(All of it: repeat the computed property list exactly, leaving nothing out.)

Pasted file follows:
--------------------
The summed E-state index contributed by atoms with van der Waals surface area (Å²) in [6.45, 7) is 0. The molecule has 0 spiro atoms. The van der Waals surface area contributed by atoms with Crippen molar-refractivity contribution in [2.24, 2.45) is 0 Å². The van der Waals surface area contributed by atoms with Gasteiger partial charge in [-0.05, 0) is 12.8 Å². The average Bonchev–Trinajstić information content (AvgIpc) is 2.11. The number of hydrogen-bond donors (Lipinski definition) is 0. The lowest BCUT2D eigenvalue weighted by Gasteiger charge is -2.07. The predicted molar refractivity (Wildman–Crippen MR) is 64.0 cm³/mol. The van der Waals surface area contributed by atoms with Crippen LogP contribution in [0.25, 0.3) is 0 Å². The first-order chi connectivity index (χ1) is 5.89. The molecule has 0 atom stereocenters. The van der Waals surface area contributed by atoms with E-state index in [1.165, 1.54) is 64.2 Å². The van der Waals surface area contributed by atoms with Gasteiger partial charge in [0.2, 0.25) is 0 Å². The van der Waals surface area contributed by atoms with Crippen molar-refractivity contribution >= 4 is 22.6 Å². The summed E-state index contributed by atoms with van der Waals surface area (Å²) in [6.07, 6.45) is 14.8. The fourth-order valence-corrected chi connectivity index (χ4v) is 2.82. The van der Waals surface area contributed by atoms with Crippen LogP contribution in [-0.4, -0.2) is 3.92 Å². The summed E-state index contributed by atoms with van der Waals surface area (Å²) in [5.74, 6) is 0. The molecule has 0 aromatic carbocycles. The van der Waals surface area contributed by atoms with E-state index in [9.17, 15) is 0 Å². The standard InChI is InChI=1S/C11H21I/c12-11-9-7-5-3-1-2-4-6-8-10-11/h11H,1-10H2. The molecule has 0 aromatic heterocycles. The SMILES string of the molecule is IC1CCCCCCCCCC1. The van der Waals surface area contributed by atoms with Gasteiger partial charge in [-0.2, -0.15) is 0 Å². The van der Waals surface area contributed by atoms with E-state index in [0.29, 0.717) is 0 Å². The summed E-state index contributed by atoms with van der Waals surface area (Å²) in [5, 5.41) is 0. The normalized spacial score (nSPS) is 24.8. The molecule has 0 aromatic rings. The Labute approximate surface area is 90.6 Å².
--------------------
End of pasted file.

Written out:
The summed E-state index contributed by atoms with van der Waals surface area (Å²) in [6.45, 7) is 0. The molecule has 0 spiro atoms. The van der Waals surface area contributed by atoms with Crippen molar-refractivity contribution in [2.24, 2.45) is 0 Å². The van der Waals surface area contributed by atoms with Gasteiger partial charge in [-0.05, 0) is 12.8 Å². The average Bonchev–Trinajstić information content (AvgIpc) is 2.11. The number of hydrogen-bond donors (Lipinski definition) is 0. The lowest BCUT2D eigenvalue weighted by Gasteiger charge is -2.07. The predicted molar refractivity (Wildman–Crippen MR) is 64.0 cm³/mol. The van der Waals surface area contributed by atoms with Crippen LogP contribution in [0.25, 0.3) is 0 Å². The first-order chi connectivity index (χ1) is 5.89. The molecule has 0 atom stereocenters. The van der Waals surface area contributed by atoms with E-state index in [1.165, 1.54) is 64.2 Å². The van der Waals surface area contributed by atoms with Gasteiger partial charge in [0.2, 0.25) is 0 Å². The van der Waals surface area contributed by atoms with Crippen molar-refractivity contribution >= 4 is 22.6 Å². The summed E-state index contributed by atoms with van der Waals surface area (Å²) in [6.07, 6.45) is 14.8. The fourth-order valence-corrected chi connectivity index (χ4v) is 2.82. The van der Waals surface area contributed by atoms with Crippen LogP contribution in [-0.4, -0.2) is 3.92 Å². The summed E-state index contributed by atoms with van der Waals surface area (Å²) in [5.74, 6) is 0. The molecule has 0 aromatic carbocycles. The van der Waals surface area contributed by atoms with E-state index in [9.17, 15) is 0 Å². The standard InChI is InChI=1S/C11H21I/c12-11-9-7-5-3-1-2-4-6-8-10-11/h11H,1-10H2. The molecule has 0 aromatic heterocycles. The SMILES string of the molecule is IC1CCCCCCCCCC1. The van der Waals surface area contributed by atoms with Gasteiger partial charge in [-0.2, -0.15) is 0 Å². The van der Waals surface area contributed by atoms with E-state index in [0.29, 0.717) is 0 Å². The summed E-state index contributed by atoms with van der Waals surface area (Å²) in [5, 5.41) is 0. The normalized spacial score (nSPS) is 24.8. The molecule has 0 aromatic rings. The Labute approximate surface area is 90.6 Å².